Entropy and Renewal: The Pauline Concern and Paradigm for Church Revitalization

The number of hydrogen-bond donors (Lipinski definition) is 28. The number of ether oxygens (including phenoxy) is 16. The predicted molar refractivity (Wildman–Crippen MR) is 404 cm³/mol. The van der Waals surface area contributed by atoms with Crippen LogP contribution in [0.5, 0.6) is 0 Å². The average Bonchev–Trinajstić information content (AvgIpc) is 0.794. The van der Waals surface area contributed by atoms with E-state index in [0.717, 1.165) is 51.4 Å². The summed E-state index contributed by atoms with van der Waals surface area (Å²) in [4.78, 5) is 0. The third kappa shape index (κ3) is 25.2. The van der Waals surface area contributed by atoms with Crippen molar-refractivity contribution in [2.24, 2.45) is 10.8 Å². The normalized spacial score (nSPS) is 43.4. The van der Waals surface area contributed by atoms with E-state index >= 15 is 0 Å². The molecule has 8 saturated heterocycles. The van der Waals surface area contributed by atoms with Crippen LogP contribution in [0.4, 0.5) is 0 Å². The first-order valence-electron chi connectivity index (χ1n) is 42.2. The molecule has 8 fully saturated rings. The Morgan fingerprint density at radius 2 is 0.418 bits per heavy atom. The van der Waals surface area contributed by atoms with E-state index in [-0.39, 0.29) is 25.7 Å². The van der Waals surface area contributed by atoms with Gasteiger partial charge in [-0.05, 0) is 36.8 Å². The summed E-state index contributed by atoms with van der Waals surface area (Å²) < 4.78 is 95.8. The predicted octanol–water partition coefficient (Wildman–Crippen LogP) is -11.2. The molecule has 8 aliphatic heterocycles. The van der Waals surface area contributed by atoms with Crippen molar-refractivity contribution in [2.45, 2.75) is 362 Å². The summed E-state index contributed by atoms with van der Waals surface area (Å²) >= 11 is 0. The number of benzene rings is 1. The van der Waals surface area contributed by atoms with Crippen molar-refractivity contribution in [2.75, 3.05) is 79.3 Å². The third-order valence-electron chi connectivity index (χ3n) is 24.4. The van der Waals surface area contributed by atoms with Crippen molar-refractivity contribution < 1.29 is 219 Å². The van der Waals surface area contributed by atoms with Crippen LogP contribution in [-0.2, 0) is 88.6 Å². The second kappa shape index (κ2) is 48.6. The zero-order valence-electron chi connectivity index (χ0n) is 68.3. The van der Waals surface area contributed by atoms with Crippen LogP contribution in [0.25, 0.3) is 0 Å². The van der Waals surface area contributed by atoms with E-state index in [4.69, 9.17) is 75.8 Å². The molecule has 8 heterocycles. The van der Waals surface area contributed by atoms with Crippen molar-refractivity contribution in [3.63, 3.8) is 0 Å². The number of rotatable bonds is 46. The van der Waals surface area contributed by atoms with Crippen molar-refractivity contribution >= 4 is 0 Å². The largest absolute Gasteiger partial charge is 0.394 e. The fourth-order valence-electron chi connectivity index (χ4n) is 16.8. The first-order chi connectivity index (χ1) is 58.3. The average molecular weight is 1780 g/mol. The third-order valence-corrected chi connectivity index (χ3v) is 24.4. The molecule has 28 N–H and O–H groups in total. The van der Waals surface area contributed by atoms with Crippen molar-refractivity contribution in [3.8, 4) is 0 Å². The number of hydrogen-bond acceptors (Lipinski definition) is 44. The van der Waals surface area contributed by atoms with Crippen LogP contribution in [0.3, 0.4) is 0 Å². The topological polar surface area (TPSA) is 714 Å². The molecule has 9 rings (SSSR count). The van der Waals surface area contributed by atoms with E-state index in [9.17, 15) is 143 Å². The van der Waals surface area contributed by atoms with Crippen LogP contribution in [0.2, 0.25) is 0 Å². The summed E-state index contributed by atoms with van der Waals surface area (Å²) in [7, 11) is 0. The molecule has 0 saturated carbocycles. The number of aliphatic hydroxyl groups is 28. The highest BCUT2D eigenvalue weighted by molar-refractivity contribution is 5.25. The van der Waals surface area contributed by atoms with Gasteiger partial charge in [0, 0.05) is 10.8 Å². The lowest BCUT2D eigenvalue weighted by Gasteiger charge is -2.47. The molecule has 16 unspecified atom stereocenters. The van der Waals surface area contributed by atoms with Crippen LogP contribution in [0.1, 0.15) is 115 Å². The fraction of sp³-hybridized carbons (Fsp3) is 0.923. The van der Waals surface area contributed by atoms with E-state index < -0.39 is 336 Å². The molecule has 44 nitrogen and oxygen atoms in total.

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That the North American church is in a season of sharp decline is a well-studied and well-established factual reality. In our own Southern Baptist Convention, studies indicate that as many as nine out of every ten churches are either plateaued or in decline. Further, analysis of the data suggests that Southern Baptist churches are closing at a disproportionately higher rate than our sister denominations. Taken together, these studies indicate that churches in need of revitalization are not the exception, but rather, the norm.The escalating crisis of church decline has prompted a plethora of descriptive and prescriptive literature related to the revitalization of the local church. While description of the problem of church decline is fairly consistent across the literature, the prescriptive thrust of church revitalization literature demonstrates far less homogeneity, and to-date the literature is largely anecdotal and case-study oriented. The need for church revitalization is not a new phenomenon. A survey of the NT indicates that an entropic principle has been warring against the church from the very beginning of her existence. The church as a vital, healthy, spiritual organism does not naturally flourish in a fallen world. Even the earliest churches were not inexorably inclined toward health and growth, but toward unhealth, division, decline, and even death. No church established in the NT still exists today. The purpose of this study is to establish, by means of a thorough consideration of the NT literature, that church degeneration and decline was a concern addressed from the very beginning of the Great Commission enterprise. The exemplary first Jerusalem church and the Pauline corpus provide for us an identifiable and inspired paradigm for church revitalization that is duplicable and sustainable throughout the church age.